The New Real-Time Communications Super Highway - Brought To You By Uber
For over 160 years, the "telecom" industry has been compared to the "transportation" industry. Both industries move things, and move human interactions whether physically or virtually.
We love Uber. Instead of having to stand in the rain waiting for a cab, we simply open the app, and drivers compete to win our business. I need to get from the Chrysler Building to La Guardia Airport, and am willing to pay a premium for a big car because I have my family with me and they have luggage. Within seconds, I am given choices and within minutes, a big, shiny and clean Lincoln Navigator arrives with a friendly and experienced driver. Am I willing to pay twice or even three times what I'd pay for a cab for this kind of ride? Yes.
And we love fring. Instead of having to pay a premium for a long distance call, we simply open the app, and find our friends, and invite them to the fring community so we can not only talk but see each other in real-time, sharing experiences, sharing photos, sharing life - for free. If the WiFi signal is good enough on both sides of the conversation, we enjoy a "high res" experience. If not, we're satisfied with best efforts because - it's free.
We love Google. Instant gratification on steroids. We search, we receive. We give up our personal information, including presence, so we can be guided to the nearest Starbucks, with a one-for-one offer to boot. We love Facebook, because we can connect with our friends and family in our own time, controlling our own experience. We love Open Table, because we can find and get into a restaurant with a guaranteed reservation in seconds. We love AirBNB because we are no longer beholden to the hotel chains and their "rate engines" - we can choose when we wish to stay at a five star hotel for one experience, or a private home on a private island for another experience.
Are we entering a new era of the "Experience Exchange?"
We met last week in Istanbul at our first fring Alliance summit with an elite group of some of the most advanced, creative and innovative thinkers in the real-time communications industry - including representatives from some of the largest mobile operators in the world.
But what may have inspired us the most is the singularity of their insights - that their subscribers are human beings just like the rest of us, and they want their lives to be made better by easier, more intuitive, more human communications. Those subscribers know they don't have to pay for something challengers give away for free, for example WhatsApp and its sibling Facebook messenger.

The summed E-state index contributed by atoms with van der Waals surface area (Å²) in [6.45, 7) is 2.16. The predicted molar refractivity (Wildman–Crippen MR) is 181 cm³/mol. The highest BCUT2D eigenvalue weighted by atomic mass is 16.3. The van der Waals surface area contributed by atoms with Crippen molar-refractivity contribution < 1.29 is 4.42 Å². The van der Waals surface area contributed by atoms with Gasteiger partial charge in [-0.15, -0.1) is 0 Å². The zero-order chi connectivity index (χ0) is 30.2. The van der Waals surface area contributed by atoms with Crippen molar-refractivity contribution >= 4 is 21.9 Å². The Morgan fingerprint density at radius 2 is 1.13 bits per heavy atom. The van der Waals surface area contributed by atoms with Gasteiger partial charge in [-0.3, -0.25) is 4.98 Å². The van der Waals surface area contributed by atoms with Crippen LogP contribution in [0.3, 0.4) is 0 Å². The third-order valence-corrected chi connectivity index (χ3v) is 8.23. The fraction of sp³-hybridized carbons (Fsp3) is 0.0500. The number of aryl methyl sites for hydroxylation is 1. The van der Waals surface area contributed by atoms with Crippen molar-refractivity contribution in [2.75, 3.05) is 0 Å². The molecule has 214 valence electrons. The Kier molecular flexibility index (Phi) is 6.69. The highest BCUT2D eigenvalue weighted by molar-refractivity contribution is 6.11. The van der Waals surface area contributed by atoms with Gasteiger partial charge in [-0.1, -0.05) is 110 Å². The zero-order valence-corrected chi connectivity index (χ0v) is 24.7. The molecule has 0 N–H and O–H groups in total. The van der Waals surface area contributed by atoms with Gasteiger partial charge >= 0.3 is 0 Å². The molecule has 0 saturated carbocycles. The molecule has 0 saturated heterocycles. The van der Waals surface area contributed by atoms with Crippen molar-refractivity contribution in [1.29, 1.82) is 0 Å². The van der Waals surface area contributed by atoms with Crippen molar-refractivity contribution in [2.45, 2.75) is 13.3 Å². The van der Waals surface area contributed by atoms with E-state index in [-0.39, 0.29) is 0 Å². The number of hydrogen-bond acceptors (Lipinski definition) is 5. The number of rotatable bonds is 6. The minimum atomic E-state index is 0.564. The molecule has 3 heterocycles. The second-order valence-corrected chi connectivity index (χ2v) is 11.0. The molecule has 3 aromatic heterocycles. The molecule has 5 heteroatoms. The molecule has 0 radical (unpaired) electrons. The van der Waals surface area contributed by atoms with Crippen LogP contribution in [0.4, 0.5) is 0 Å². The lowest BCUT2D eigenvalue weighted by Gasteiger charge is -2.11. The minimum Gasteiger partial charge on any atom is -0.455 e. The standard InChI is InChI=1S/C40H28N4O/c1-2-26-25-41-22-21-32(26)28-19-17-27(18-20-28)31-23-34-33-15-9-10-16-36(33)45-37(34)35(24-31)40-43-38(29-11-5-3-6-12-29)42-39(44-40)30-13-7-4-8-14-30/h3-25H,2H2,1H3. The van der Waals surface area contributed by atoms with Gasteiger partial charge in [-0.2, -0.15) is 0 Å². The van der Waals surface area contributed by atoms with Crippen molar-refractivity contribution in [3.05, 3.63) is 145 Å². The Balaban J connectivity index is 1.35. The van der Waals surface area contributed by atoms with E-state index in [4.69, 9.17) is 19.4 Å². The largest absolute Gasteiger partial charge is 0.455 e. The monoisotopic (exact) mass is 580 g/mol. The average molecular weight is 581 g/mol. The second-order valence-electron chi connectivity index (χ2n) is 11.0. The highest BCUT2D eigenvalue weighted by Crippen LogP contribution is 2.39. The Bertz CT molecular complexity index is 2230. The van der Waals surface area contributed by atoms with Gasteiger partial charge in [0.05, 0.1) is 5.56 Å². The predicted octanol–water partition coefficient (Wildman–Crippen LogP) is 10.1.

But what their subscribers do want is a quality experience. High definition. Always available. A video experience that truly is "just like being there". And what are they actually willing to pay for that?
A willingness to appreciate back by allowing themselves, as an "end point" on a network of billions of "end points" - subscribers - to be marketed to. This does not mean these billions of subscribers are willing to put up with in-their-face ads. Quite the contrary.
What they would love is to be served up offers that make their lives easier (the closest Persian restaurant for example) or offers that save them money (buy one, get one free for only their favorite brands), or even offers them an opportunity to make a difference (donate with one touch to a relief effort when a country you care about is struck by a storm, or other tragedy).
So - give me an amazing experience - and I will reward you by thanking the "advertisers" who sponsor those experiences with my business.
It's not that the consumers are consciously thinking this way.
It's that this model is already proven and part of the valuation that is being given social media companies, search companies, and disruptive messaging companies all around the world, including Line, Kakao, Viber and more.
We believe that the power of community and the economics of exchanges - changes - everything. Disrupt or be disrupted? Maybe. But perhaps the biggest disruption of all is possible when real-time communications becomes as organized as Uber and creates a platform where everybody can literally win - the business, the drivers, the passengers and the advertisers whom I'm confident will become a part of Uber's model - just as the NYC taxi cabs I'm less likely to hail now carry content and advertising inside.